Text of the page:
Make no mistake, Garren knows how to write songs. He’s showcased his songwriting skills in both the foreground and background for years, giving him veteran status even as he continues to build his public profile. 2018’s Normal portrayed his talents as a solo artist, before he followed it up with a flood of singles and collaborations with G Perico, JAG and J-Stone. Now, he’s furthering his own case on The New (Normal), billed as the debut album from the South Central singer.
As has been the case throughout most of his catalog, songs on The New (Normal) all revolve around love. Sonics are warm and welcoming, and at every turn, Garren takes care to assert his desire for something deeper. Passionate vocals accentuate the feeling well, and although the album ventures into “pick me” territory more than a few times, his yearning for a real love connects with genuine emotion.
Much of The New (Normal) adds modern sensibilities to 2000’s era R&B, thanks to agreeable trap drums and stellar mixing. “Man” sets the tone from the jump, embracing you with bright synths as he tries to get the reluctant party-goer out of the frenzy and into his arms. “No Replacement” strikes a similar note, as he bemoans his lost love and the hordes of uninspiring women he’s found in the time since.
Songs like these are nice, but overall, the album is relatively flat when compared to innovative bodies of work from his R&B inclined peers. Contrary to what the title suggests, there’s not much new about The New (Normal), and the lack of memorable moments gives it little staying power in a crowded field. It’s easy to listen to and doesn’t have many songs that you’ll rush to skip, but without the pinnacles to grab your attention, it’s little more than background music for those looking to get their melodic fix.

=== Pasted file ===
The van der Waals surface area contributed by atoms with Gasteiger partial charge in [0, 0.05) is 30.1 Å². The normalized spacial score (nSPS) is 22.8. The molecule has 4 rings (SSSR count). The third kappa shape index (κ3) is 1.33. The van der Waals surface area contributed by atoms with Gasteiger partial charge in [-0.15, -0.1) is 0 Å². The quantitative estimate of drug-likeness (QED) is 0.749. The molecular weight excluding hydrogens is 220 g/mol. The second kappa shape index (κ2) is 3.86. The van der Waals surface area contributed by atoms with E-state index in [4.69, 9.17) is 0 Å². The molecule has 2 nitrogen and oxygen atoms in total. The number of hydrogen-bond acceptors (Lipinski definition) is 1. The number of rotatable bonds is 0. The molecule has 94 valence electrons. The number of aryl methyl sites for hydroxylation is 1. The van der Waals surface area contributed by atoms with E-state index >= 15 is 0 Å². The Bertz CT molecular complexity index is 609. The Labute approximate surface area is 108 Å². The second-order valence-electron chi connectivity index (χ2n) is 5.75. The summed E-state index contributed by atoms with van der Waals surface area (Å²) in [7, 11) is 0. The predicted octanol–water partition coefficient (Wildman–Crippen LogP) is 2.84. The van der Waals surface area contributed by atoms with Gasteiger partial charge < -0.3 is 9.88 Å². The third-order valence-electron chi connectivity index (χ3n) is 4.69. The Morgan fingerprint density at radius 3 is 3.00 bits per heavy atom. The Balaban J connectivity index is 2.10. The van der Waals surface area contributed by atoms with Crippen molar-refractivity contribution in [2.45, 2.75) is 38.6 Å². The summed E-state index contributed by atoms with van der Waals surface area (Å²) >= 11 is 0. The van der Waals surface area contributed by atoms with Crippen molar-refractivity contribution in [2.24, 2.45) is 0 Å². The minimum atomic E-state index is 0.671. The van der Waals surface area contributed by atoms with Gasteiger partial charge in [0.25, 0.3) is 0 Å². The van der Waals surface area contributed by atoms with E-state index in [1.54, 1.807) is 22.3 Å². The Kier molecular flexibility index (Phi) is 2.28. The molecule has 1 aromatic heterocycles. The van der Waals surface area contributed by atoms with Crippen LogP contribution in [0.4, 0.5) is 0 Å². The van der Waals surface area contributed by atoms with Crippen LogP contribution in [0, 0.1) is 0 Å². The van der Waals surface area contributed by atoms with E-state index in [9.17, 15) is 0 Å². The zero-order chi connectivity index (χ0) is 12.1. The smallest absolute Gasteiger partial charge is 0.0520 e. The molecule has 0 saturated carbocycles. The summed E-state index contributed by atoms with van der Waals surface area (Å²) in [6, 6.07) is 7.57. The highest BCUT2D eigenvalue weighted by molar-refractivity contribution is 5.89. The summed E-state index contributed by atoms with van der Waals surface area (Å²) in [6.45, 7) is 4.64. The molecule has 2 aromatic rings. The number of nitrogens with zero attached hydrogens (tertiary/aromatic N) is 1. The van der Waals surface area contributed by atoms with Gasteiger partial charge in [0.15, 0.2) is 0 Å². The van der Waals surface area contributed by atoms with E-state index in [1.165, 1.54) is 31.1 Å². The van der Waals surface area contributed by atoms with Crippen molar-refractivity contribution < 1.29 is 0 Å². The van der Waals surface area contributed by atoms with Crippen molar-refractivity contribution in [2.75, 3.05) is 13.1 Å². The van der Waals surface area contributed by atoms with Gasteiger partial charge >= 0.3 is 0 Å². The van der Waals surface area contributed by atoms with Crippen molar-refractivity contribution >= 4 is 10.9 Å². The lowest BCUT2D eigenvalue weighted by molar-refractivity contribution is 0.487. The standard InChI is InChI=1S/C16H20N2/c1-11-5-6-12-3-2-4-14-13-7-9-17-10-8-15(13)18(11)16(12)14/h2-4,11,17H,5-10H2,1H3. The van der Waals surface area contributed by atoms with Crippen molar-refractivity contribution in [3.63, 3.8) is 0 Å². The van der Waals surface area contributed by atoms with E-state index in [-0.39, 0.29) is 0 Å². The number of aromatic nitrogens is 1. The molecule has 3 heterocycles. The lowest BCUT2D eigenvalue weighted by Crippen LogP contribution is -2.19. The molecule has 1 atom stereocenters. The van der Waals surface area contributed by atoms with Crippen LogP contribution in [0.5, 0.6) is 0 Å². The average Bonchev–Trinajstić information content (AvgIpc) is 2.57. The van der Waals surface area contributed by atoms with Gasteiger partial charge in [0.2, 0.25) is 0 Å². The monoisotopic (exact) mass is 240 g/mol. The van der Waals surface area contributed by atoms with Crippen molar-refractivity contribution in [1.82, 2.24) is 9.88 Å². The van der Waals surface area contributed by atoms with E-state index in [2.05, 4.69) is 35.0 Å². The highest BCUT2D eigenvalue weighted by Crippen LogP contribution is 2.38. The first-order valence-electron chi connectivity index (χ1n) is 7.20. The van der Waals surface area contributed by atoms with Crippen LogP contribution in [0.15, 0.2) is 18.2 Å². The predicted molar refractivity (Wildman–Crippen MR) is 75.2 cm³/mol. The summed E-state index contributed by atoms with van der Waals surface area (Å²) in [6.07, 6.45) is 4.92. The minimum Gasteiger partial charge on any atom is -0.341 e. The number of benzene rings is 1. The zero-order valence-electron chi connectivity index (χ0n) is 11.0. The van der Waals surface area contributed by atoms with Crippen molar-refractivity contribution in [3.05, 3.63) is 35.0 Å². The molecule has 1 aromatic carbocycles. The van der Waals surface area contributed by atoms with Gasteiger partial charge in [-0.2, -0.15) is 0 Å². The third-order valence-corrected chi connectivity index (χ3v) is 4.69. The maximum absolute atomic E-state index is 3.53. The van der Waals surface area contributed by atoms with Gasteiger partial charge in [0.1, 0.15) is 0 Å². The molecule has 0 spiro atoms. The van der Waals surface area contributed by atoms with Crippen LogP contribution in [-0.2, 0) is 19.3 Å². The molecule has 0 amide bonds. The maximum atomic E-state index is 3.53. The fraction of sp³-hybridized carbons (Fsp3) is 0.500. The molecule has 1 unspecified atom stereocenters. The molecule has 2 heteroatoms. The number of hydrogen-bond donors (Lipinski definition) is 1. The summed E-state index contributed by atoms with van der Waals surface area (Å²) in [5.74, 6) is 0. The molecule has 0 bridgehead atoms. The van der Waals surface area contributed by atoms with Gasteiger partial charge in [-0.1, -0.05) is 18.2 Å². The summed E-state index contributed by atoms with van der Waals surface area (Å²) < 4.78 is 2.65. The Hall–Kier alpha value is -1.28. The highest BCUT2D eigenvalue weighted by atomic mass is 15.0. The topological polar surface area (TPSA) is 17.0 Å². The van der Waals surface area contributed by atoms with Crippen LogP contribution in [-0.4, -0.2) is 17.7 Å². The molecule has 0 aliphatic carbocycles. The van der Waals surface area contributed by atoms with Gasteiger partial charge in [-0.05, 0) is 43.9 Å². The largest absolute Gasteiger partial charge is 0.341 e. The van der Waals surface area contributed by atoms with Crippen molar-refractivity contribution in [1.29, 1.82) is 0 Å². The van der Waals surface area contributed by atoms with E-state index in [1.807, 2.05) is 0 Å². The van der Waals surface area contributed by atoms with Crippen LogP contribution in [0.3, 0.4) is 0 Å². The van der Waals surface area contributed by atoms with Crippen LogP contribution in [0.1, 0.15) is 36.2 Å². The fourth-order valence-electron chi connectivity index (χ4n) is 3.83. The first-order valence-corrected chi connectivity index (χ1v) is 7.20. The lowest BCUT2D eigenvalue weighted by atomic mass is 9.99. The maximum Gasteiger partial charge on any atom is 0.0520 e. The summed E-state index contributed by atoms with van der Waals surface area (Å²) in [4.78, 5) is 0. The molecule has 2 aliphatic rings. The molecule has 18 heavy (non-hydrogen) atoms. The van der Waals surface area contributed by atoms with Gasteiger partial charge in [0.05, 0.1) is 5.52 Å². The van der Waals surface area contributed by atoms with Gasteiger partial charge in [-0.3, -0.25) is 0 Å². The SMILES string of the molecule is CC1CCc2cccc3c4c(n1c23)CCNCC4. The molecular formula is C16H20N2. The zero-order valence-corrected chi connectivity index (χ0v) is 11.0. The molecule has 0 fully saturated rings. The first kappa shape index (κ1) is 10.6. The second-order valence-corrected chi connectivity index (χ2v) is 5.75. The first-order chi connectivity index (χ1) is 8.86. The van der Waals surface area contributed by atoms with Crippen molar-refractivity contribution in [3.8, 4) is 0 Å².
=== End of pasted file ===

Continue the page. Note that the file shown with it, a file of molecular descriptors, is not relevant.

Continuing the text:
Near the middle of the tracklist, “Ride or Die” stumbles with awkward electronic synths that are all too reminiscent of an unwelcome iPhone alarm. A centric moment does arrive on the percussion-less “It’s Complicated,” however, where he and Fuzz Rico go back and forth over a bare, emotive guitar riff. “I want you, I don’t need you,” Rico says in her first line, before the two struggle with their lovers due to lack of trust and poor communication. It’s probably the most incisive four minutes of the album, allowing for a timely moment of reflection before he picks up the pace once again.
The New (Normal) is a confidently-crafted project, it just doesn’t have enough to leave the listener craving more. He’s a fine singer with creative, interesting melodies, but his debut album lacks the X-factor needed to stand out in 2020. We’ll see where he goes next, but unless he’s able to find the spark plug, it’s unlikely he’ll carve out the solo staying power he clearly desires.